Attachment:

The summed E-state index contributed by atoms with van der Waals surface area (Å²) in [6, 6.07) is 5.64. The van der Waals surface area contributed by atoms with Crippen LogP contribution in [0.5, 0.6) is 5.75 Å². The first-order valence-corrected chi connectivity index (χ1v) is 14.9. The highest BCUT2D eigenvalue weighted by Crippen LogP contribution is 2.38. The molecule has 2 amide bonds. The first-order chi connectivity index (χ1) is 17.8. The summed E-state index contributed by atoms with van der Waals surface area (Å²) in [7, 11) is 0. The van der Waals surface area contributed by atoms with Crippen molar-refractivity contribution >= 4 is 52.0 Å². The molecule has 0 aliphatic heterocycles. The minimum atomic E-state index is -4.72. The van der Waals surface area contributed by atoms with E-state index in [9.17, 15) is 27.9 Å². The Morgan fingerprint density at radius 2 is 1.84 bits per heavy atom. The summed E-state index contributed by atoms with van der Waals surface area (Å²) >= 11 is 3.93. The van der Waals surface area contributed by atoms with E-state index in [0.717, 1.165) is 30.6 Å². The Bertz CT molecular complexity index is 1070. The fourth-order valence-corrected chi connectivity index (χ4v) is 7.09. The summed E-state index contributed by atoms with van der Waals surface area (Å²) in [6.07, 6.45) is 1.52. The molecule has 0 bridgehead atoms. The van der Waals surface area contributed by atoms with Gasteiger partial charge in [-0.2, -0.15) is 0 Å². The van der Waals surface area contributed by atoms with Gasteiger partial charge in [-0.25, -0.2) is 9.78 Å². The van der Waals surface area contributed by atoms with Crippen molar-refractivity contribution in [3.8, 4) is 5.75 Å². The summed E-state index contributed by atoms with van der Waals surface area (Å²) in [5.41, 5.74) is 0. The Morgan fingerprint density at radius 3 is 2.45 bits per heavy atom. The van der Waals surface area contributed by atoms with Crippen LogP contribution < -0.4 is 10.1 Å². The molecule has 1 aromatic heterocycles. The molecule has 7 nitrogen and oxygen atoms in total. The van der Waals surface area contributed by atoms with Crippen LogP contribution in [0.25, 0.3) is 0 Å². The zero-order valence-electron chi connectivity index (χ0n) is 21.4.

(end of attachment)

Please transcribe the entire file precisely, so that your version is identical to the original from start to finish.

The summed E-state index contributed by atoms with van der Waals surface area (Å²) in [6, 6.07) is 5.64. The van der Waals surface area contributed by atoms with Crippen LogP contribution in [0.5, 0.6) is 5.75 Å². The first-order valence-corrected chi connectivity index (χ1v) is 14.9. The highest BCUT2D eigenvalue weighted by Crippen LogP contribution is 2.38. The molecule has 2 amide bonds. The first-order chi connectivity index (χ1) is 17.8. The summed E-state index contributed by atoms with van der Waals surface area (Å²) in [7, 11) is 0. The van der Waals surface area contributed by atoms with Crippen molar-refractivity contribution >= 4 is 52.0 Å². The molecule has 0 aliphatic heterocycles. The minimum atomic E-state index is -4.72. The van der Waals surface area contributed by atoms with E-state index in [9.17, 15) is 27.9 Å². The Morgan fingerprint density at radius 2 is 1.84 bits per heavy atom. The summed E-state index contributed by atoms with van der Waals surface area (Å²) >= 11 is 3.93. The van der Waals surface area contributed by atoms with E-state index in [0.717, 1.165) is 30.6 Å². The Bertz CT molecular complexity index is 1070. The fourth-order valence-corrected chi connectivity index (χ4v) is 7.09. The summed E-state index contributed by atoms with van der Waals surface area (Å²) in [6.07, 6.45) is 1.52. The molecule has 0 bridgehead atoms. The van der Waals surface area contributed by atoms with Gasteiger partial charge in [-0.2, -0.15) is 0 Å². The van der Waals surface area contributed by atoms with Gasteiger partial charge in [-0.25, -0.2) is 9.78 Å². The van der Waals surface area contributed by atoms with Crippen molar-refractivity contribution in [3.8, 4) is 5.75 Å². The summed E-state index contributed by atoms with van der Waals surface area (Å²) in [5.41, 5.74) is 0. The Morgan fingerprint density at radius 3 is 2.45 bits per heavy atom. The van der Waals surface area contributed by atoms with Crippen LogP contribution < -0.4 is 10.1 Å². The molecule has 1 aromatic heterocycles. The molecule has 7 nitrogen and oxygen atoms in total. The van der Waals surface area contributed by atoms with Crippen LogP contribution in [0.25, 0.3) is 0 Å². The zero-order valence-electron chi connectivity index (χ0n) is 21.4.